With attacks and fighting crippling large areas in the Middle East, about 125,000 people are thought to have died in armed conflicts last year. That’s worse than in any year since 1994, when nearly a million Tutsis were slaughtered in Rwanda. (For comparison, malaria killed about 440,000 people last year.)
The exodus of victims from Syria and other war-torn countries has also been fueling waves of nationalism among Britons, Americans and other Westerners. Fear of refugees underpinned a campaign that helped convince residents of Britain to vote recently to withdraw from the European Union, fracturing continental unity.
“Conflicts hamper development and cause widespread fear and terror,” said Jonas Nordkvelle, a researcher at the Peace Research Institute Oslo. The institute manages an armed conflict database that the climate researchers used to produce Monday’s paper. “If we know which factors contribute, maybe we can prevent conflicts from erupting — or limit their scope.”
Nordkvelle said the findings from the new analysis matched the impressions he has developed during his work on armed conflict.
“Natural disasters and conflicts are in general independent processes, but they can get entangled,” Nordkvelle said.
Untangling the processes to understand the intersection of war and extreme weather can lead scientists into an academic minefield of fiery controversies.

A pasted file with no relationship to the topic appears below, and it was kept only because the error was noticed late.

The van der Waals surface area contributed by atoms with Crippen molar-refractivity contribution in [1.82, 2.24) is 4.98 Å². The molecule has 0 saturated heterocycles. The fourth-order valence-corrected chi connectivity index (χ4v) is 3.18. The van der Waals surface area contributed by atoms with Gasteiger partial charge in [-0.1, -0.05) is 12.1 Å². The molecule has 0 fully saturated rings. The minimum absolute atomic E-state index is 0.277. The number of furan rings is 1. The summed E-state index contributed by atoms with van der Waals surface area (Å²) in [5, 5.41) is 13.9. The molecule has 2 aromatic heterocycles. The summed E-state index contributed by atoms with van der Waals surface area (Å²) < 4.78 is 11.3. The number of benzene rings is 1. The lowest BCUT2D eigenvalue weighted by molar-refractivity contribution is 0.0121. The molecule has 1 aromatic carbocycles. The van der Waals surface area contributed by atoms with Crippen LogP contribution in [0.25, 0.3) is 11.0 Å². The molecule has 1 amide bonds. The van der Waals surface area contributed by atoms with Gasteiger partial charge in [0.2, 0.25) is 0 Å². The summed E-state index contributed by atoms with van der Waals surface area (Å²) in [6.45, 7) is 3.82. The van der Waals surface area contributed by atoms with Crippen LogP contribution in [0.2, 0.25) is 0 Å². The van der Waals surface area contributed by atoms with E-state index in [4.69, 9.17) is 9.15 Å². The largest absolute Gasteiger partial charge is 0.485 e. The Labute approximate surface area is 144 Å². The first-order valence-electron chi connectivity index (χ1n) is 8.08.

That’s largely because searching for statistically significant correlations between the two can be deeply confounding. As a result, assertions of connections between them are often based on individual case studies, such as the drought-fueled civil war in Syria.
Debate among military strategists, politicians, pundits and policymakers regarding security threats posed by climate change is often moving forward without the troves of data that normally help guide government decisions — though that is beginning to change.
“Conflict is more complex than thermodynamics,” said Katharine Mach, a researcher at Carnegie Science’s Department of Global Ecology at Stanford. She wasn’t involved with the new study. “What we’ve increasingly seen over the past decade is a really large increase in the literature that’s looking at climate change and conflict.”